Kabuki is a traditional Japanese performing art designated as an Intangible Cultural Heritage by UNESCO. Shochiku, a private enterprise, is involved in the production and performance of Kabuki.
In 1890 (Year 23 of the Meiji era), joint performances were given at Gion-kan Theatre in Gion, Kyoto by Ichikawa Danjuro IX, who was a leading Kabuki actor at that time and played the starring role, and Nakamura Ganjiro I, who was a prominent actor of Kamigata Kabuki and played the supporting role. The performance attracted great attention. The twins Shirai Matsujiro and Otani Takejiro watched the performance eagerly while helping run theatre kiosk. This historical performance at Gion-kan Theatre led them to found Shochiku, a company which has been involved in the production and performance of plays and movies for over 120 years.
In addition to managing their family-owned kiosk in the playhouse, the brothers soon started the performance of plays by themselves, mainly Kabuki. Shochiku was founded in 1895 (Year 28 of the Meiji era), when Takejiro was placed in charge of performances at Sakaiza Theatre (currently Kyoto Shochiku Sakaiza Building) located in Shinkyogoku, Kyoto.
The brothers worked hard together to promote a new style of performance which matched the changing trends of the Meiji era. They produced a succession of hit performances and purchased a row of playhouses in Shinkyogoku. In 1902 (Year 35 of the Meiji era), they founded Matsu Take Partnership Corporation, which was named after the brothers. They also acquired the management rights of Minamiza Theatre, the most venerable theatre in Kyoto.
The brothers distinguished themselves as up-and-coming producers and affiliated theatres one after another in Dotonbori, Osaka. At that time, the Dotonbori district was the largest theatre district in Western Japan. In 1910 (Year 43 of the Meiji era), they expanded their business to Tokyo and purchased Shintomiza Theatre. Three years later, they acquired the management rights of Kabukiza Theatre, which had already established a brand image as the foremost theatre in Japan.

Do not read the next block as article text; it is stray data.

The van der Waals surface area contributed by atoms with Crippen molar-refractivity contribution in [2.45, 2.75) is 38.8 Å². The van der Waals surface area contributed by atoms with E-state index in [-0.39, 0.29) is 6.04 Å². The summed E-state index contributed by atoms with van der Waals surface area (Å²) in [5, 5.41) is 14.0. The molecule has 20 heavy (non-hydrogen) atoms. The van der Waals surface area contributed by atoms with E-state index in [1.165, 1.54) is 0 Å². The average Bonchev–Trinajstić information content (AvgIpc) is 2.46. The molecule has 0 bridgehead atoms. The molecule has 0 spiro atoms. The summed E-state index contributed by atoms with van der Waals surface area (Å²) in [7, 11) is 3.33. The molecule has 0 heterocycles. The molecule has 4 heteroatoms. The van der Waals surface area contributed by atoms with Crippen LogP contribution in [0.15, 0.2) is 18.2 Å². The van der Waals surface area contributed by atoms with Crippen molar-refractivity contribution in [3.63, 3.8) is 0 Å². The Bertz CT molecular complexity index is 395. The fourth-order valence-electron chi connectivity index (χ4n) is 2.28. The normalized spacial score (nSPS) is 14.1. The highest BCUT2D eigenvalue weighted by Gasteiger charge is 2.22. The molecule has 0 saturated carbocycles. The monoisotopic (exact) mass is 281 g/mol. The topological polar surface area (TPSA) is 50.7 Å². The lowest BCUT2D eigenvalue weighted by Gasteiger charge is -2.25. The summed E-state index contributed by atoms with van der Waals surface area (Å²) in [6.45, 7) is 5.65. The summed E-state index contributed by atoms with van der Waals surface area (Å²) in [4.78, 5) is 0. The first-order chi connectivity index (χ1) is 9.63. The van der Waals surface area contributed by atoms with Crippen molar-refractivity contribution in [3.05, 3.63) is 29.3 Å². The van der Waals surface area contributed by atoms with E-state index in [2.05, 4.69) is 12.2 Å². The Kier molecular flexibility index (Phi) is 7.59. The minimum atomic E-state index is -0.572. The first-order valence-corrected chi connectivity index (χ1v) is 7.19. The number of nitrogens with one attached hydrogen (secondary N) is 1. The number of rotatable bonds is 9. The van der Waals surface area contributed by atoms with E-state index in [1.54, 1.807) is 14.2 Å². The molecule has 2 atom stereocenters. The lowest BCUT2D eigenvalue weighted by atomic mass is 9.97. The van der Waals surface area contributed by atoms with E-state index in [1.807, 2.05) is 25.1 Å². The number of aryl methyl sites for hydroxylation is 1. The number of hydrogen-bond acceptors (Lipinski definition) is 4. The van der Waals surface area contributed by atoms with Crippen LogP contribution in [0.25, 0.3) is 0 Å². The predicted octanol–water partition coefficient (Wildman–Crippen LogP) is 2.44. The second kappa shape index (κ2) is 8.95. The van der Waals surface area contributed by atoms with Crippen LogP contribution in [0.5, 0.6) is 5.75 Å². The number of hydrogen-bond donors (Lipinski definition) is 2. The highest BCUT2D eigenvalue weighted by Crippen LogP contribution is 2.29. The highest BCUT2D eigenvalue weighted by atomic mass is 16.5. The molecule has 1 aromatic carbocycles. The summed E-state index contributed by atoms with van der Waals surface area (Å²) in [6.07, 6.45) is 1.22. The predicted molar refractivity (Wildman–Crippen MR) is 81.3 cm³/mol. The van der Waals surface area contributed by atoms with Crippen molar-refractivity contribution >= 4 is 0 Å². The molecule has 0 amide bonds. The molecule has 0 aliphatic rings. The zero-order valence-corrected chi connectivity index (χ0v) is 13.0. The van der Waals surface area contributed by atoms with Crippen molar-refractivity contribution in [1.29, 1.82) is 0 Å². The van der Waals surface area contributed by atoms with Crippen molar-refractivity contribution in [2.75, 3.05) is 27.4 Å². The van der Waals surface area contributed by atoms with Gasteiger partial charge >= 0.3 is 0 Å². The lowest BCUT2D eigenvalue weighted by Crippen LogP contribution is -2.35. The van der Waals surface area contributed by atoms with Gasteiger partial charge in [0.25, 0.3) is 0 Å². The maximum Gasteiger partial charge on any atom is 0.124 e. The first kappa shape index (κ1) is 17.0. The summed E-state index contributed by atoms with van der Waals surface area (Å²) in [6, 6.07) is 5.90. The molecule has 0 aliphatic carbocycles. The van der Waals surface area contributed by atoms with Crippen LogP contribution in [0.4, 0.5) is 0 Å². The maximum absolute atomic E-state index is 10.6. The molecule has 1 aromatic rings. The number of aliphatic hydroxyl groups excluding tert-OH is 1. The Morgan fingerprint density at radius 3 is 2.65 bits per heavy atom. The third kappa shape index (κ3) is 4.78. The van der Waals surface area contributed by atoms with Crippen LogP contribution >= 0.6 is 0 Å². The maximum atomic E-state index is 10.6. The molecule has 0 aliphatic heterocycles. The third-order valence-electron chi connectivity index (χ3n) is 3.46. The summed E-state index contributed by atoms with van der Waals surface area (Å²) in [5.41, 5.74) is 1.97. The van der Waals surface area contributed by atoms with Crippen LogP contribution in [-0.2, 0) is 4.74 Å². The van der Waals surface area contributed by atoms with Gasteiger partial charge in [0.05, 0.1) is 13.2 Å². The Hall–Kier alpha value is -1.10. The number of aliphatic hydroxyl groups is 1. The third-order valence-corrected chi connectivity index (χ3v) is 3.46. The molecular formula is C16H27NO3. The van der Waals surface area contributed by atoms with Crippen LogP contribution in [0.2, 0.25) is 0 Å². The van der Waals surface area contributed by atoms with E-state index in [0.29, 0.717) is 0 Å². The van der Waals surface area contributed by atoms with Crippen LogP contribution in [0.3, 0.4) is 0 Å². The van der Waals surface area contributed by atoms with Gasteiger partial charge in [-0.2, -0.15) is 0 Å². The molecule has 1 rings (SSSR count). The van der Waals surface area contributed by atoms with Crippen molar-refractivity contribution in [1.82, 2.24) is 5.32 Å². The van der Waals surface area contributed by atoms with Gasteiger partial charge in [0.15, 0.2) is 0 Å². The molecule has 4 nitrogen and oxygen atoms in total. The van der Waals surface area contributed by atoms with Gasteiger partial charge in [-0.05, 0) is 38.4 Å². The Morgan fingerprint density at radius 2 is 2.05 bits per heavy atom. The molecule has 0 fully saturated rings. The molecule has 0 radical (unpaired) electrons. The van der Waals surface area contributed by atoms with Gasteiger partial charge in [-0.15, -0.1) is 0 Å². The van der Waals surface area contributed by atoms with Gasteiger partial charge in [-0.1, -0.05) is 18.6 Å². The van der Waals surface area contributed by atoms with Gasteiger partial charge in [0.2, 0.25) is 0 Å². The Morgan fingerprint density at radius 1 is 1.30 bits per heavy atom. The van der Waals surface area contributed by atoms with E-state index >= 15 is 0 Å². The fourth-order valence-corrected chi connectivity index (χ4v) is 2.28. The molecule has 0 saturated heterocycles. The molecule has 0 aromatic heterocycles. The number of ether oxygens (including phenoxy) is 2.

Around the same time, the theatre group Bunrakuza, performers of Ningyo Joruri, found themselves in a financial crisis. At the request of Takemoto Settsudaijou, who represented Bunrakuza at that time, Shochiku supported the performance of Bunraku for half a century until management of Bunraku was assumed by a cooperative under the direction of the Japanese government in 1963 (Year 38 of the Showa era).
From the Edo era to modern times, each theatre performed Kabuki with their own distinctive actors; in effect, their mutual rivalries propelled them to greater heights. Meanwhile, Shochiku worked vigorously to successively affiliate theatres in an effort to unite the Kabuki world. In 1929 (Year 4 of the Showa era), only 34 years after its founding, Shochiku oversaw all Kabuki performances given at large theatres.
The history of Kabuki overseas performances dates back to a performance given in the USSR (present-day Russia) in 1928 (Year 3 of the Showa era). Since then, overseas performances have been held in 115 cities in 38 countries (as of November 2019).
Today, in addition to Kabuki, Shochiku will continue to offer a variety of entertainment such as shinpa (a modernized form of Kabuki), shinkigeki (vaudeville-like comedy performances), translated performance of foreign works, light comedy and satires, Bunraku performances, and revues. Shochiku places great value on the production and performance of Kabuki because this art form was the basis for our founding, and we have inherited the founding brothers’ intense love for Kabuki.
KABUKI official website
To learn more about Kabuki, Kabuki programs, and performances
(in English only)